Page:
Posted by Michael Andersen (Contributor) on January 14th, 2014 at 10:03 am
(Image by GBD Architects.)
Call it a bikescraper.
The 21-story, three-building apartment project now rising in Portland’s Lloyd District will create more long-term bike parking than any other project in the nation, with four huge new storage facilities in four buildings and an on-site bike valet parking service to serve the biggest one.
But a project architect said Monday that he’s not sure the 1,200 bike parking spaces planned will be enough to serve 657 Portland households, so the development team is considering adding even more bike parking before the project, called Hassalo on Eighth, opens in 2015.
“The demographic that we expect to show up here is going to be young urban professionals and it’s going to be, we think, young families as well,” said Kyle Andersen of Portland-based GBD Architects. “They all have bikes. When I think about my own neighborhood, the families I see riding there, if you move those people into a building they’re still going to have a bike. I think you have to be ready for that demographic to be there, otherwise you’re restricting yourself.”
Hassalo on Eighth, which sits on four city blocks northeast of the corner of 7th and Holladay, will offer 328 residential auto parking spaces.
In November, The Oregonian reported that the developer expected rents in the buildings to be 20 percent lower than those for comparable units in the Pearl District or South Waterfront.
Reached over the last few days, bike experts in Canada, Mexico and across the United States said they didn’t know of any single project on the continent with more bike parking; Mexico’s largest facility, at a train station, holds 800. In Los Angeles, where two skyscraper projects will get more than 700 bike parking spaces, some developers have been predicting that LA’s new minimum bike parking requirement is a waste.
“One bike space per unit is very stupid — they’re never going to be used, especially in Los Angeles,” developer Barry Shy told the Los Angeles Business Journal. “Maybe 20 percent of tenants will have bikes.”
Not so for the Lloyd District project, Andersen predicted. It’ll offer one bike parking spot per unit in every building, plus room for at least 547 bikes in the garage beneath the existing Lloyd 700 office tower. That lot, which will itself be the biggest bike parking facility in Portland and one of the biggest on the continent, will be served by a valet similar to the one Oregon Health and Science University has operated for the last few years. Valet employees would access the underground parking through a freight elevator.
(Click to enlarge.)
“I think this is just the minimum that we need,” Andersen said, explaining that the developers are looking to include a diversity of parking options for the diversity of bike users they expect. “Some people ride it every single day, some people have five bikes, some people have a junker and some people have super-expensive bikes.”
In addition to the 328 auto parking spaces, another 670 or so on site would serve the existing office tower and 44,000 square feet of new commercial space, including a planned grocery store.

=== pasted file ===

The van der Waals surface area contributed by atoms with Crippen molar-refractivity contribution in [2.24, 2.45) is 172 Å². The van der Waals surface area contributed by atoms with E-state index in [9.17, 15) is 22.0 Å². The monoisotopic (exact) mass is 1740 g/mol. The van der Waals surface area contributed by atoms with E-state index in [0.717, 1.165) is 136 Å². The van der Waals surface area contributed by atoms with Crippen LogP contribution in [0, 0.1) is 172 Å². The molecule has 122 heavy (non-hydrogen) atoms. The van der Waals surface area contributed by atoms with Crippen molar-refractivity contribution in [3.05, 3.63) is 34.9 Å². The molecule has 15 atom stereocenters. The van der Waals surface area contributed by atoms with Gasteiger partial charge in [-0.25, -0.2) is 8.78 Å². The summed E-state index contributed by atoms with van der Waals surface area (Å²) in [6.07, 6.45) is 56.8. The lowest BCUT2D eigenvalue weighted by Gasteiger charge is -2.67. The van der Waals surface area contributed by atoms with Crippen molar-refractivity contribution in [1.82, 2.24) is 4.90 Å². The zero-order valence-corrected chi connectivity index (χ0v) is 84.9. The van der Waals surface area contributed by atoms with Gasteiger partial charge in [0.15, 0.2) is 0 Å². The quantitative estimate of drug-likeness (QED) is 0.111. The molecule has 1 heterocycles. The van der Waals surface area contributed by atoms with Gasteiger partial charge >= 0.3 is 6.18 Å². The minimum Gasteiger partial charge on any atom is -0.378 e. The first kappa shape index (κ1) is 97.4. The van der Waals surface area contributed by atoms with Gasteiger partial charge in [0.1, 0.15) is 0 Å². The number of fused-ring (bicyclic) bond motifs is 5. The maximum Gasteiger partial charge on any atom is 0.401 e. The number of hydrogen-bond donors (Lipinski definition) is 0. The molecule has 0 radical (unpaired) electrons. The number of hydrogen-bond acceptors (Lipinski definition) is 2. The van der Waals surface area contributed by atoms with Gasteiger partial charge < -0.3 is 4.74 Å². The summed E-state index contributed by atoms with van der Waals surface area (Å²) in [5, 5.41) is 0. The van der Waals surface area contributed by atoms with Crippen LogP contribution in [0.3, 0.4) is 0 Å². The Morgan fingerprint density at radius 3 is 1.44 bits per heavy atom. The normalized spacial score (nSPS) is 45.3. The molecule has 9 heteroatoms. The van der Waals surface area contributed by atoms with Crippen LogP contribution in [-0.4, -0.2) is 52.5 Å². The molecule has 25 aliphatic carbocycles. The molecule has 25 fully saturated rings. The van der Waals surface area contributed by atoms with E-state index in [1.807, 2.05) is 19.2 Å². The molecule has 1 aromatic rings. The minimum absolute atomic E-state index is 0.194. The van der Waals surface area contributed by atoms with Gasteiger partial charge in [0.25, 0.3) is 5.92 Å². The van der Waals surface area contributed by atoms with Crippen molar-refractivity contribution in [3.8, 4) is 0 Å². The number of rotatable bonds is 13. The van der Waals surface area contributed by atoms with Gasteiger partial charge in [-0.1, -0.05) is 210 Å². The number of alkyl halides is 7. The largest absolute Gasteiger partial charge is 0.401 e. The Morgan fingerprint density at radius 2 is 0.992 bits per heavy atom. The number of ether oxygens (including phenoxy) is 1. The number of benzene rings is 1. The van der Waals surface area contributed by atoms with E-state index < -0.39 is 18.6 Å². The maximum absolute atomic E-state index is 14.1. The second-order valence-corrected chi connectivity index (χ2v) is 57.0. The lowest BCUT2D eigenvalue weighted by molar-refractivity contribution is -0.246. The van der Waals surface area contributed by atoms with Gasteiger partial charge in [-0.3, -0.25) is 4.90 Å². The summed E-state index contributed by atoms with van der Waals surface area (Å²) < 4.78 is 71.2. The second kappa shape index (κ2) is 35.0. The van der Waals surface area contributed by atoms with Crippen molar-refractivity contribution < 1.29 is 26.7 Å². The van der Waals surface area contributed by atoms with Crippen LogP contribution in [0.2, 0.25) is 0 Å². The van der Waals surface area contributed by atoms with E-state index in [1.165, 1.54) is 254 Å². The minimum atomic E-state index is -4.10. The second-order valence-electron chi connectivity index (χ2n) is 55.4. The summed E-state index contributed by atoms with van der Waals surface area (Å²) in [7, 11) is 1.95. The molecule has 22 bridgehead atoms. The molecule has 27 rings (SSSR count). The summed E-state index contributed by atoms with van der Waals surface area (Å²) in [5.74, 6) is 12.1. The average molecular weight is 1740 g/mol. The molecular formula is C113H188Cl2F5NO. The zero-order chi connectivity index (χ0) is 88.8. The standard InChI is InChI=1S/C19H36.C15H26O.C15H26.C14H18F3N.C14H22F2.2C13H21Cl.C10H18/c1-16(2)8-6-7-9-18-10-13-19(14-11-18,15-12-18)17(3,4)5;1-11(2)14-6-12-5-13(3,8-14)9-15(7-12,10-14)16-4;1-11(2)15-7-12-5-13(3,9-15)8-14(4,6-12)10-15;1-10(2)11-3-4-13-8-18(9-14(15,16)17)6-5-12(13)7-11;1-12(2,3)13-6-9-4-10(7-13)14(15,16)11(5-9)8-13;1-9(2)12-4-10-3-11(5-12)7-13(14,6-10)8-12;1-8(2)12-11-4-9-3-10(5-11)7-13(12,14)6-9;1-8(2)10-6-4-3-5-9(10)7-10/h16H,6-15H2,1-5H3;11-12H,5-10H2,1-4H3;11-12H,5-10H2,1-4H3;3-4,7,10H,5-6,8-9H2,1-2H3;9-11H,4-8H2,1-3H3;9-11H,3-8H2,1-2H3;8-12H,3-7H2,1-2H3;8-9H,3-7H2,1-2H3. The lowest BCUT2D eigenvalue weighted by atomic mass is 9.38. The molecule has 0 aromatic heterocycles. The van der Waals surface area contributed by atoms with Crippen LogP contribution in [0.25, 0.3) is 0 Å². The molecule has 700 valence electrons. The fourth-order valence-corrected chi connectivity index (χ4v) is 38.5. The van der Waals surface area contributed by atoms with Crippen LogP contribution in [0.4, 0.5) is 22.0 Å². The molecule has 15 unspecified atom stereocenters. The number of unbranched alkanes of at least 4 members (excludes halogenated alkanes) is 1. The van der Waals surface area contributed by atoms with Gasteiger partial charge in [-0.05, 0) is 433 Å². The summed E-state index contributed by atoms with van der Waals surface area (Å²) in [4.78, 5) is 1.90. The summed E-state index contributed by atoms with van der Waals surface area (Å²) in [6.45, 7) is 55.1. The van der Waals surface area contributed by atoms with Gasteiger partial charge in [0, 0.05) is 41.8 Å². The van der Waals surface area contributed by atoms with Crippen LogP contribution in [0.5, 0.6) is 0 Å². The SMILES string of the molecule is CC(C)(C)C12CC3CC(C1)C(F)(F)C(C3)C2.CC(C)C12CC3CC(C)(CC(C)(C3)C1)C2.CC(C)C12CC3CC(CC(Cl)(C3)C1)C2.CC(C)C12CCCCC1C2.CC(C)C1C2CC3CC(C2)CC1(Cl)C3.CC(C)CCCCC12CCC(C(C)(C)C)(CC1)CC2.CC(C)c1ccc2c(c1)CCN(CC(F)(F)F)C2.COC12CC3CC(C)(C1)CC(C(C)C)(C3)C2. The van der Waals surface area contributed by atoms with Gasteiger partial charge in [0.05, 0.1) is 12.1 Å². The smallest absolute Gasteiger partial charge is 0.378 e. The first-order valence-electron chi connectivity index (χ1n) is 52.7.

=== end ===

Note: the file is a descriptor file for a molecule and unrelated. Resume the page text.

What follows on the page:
“We haven’t landed a grocer yet, so we need to make this as enticing as possible,” Andersen said, explaining the unusually large number of auto parking spaces being set aside for that tenant’s use.
Scott Mizée, an independent Portland designer who specializes in bike parking, said high-density stack parking for 990 bikes (the minimum required by city code) would cost $400,000 to $600,000 in fixtures alone. Andersen said the complex will use a combination of stacked parking and cheaper but less dense wall-hook parking.
Mizée agreed with Andersen’s judgment that the city minimum, 1.5 bikes per unit, might not be enough to meet demand in central Portland.
“Many that do have bikes will have at least one bike per person, which would mean two per unit,” Mizee said. “If they will indeed have units that families can live in, special attention needs to be paid to cargo bikes and trailers. I don’t think we can over-estimate the need for cargo bike and larger city bike spaces in large residential developments in central Portland.”
Andersen said the developers haven’t yet worked out the details of the valet service, but that it might also serve as a park-and-ride for people looking to store their bikes before boarding the MAX or shopping in the area.
Andersen is smart to expect high bicycle usage at Hassalo on Eighth. According to the City of Portland Bureau of Transportation’s “cycle zone analysis“, the Lloyd District has the highest overall cycle zone analysis score and it has the highest possible cycling potential based on factors like land use, street connectivity, existing bikeway quality, and so on.
“Being on the crossroads of the Streetcar and the MAX line, we have bike traffic traveling down 7th and bike traffic traveling down Multnomah, and putting in a pedestrian street” through the middle of the development, Andersen said. “You can imagine bikes riding down that and people walking. It’s just a hub of activity.”
“I’m pretty excited,” he said.